Dissertation/Thesis Abstract

Unraveling the Molecular Mechanisms of Human Amylin Binding, Turnover and Toxicity in Pancreatic Cells
by Trikha, Saurabh, Ph.D., The George Washington University, 2013, 212; 3590360
Abstract (Summary)

Islet amyloid polypeptide or amylin is a recently discovered 37 amino acid residue signaling protein (hormone) that is produced and co-secreted along with insulin by pancreatic beta-cells. In late onset of diabetes, amylin readily aggregates forming protein deposits or plaques that are toxic to beta-cells, resulting in beta-cell apoptosis. Given the well-known role of cholesterol and lipids in etiology of diabetes, I explored whether these two essential PM components regulate amylin assembly and aggregation on artificial (synthetic) membranes. Using high resolution imaging and spectroscopic approaches, I demonstrated that amylin undergoes facilitated aggregation and conformational changes in the presence of membranes composed of anionic lipids such as phosphatidylserine (PS). The presence of cholesterol on the other hand inhibited lipid-induced aggregation of amylin in solution and on model planar membranes. However, the patho-physiological consequence of cholesterol-regulated amylin polymerization on membranes, and biochemical mechanisms that protect beta-cells from amylin toxicity are poorly understood. Hence, in my subsequent study, I reported that PM cholesterol plays a key role in molecular recognition, sorting and internalization of toxic amylin oligomers but not monomers in pancreatic rat insulinoma and human islet cells. Depletion of PM cholesterol or the disruption of the cytoskeleton network inhibited internalization of amylin oligomers, which in turn enhanced extracellular oligomer accumulation and potentiated amylin toxicity. In contrast to oligomers, amylin monomers followed clathrin-dependent endocytosis, which was not sensitive to cholesterol depletion. Our studies identified an actin-mediated and cholesterol-dependent mechanism for selective uptake and clearance of amylin oligomers, impairment of which greatly potentiated amylin toxicity.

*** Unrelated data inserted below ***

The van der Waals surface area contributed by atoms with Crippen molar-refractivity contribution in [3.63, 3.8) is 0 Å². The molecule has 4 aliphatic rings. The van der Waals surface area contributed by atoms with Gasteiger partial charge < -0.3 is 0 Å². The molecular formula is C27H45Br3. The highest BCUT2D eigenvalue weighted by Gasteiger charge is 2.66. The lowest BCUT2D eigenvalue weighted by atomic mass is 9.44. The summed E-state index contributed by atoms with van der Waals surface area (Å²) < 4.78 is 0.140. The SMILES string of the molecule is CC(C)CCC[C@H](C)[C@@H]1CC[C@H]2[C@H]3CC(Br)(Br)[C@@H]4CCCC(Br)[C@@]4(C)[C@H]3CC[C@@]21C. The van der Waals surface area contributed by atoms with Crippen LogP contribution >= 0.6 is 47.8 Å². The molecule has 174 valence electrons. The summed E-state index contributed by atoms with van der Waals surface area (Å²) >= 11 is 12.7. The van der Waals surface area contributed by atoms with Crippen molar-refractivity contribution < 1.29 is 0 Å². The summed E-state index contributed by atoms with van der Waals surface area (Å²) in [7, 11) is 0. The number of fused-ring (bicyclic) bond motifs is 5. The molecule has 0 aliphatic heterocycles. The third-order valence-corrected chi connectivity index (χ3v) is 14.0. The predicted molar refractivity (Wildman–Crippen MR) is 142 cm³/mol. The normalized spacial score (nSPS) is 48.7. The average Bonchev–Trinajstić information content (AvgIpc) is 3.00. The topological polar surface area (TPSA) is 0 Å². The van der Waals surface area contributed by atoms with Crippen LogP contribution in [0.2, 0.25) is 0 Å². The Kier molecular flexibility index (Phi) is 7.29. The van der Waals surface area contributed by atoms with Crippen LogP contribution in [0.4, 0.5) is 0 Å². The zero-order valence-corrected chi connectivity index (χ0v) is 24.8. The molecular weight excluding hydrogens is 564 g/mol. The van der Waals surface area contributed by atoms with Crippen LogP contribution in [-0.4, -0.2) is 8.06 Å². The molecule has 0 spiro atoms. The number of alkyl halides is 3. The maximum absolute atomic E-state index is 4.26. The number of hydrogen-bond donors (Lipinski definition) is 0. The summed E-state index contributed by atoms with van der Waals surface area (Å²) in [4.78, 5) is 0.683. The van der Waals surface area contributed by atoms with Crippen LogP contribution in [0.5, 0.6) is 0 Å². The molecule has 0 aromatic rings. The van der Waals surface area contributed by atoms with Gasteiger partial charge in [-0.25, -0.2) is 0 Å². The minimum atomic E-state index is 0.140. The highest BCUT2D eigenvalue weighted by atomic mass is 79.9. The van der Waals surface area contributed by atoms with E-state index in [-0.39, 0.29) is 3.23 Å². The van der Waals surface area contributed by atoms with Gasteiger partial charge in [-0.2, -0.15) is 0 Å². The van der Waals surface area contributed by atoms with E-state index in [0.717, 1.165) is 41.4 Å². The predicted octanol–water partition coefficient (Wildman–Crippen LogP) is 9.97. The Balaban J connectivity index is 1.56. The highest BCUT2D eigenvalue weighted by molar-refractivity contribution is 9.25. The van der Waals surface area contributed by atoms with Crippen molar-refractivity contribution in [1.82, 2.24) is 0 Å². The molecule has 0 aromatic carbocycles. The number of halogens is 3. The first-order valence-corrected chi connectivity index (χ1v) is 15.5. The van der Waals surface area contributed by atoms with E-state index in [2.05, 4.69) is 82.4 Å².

However, the exact uptake mechanism and trafficking routes of these molecular forms and their significance for amylin toxicity are yet to be determined. Hence, in my further study, I observed that pancreatic cells employed different strategies to eliminate amylin's toxic and non-toxic molecular forms. My study also revealed that macropinocytosis serves a major cyto-protective role in these cells, by clearing of amylin molecular forms. The overreaching goal was to fully elucidate the internalization and trafficking pathways of human amylin monomers and toxic oligomers in pancreatic cells.

Indexing (document details)
Advisor: Jeremic, Aleksandar
Commitee: Donaldson, Robert P., Eleftherianos, Ioannis, O'Halloran, Damien, Reeves, Mark
School: The George Washington University
Department: Biological Sciences
School Location: United States -- District of Columbia
Source: DAI-B 74/12(E), Dissertation Abstracts International
Subjects: Biology, Cellular biology, Biophysics
Keywords: Binding, Human amylin, Islets, Pancreatic cells, Toxicity, Turnover
Publication Number: 3590360
ISBN: 9781303299063
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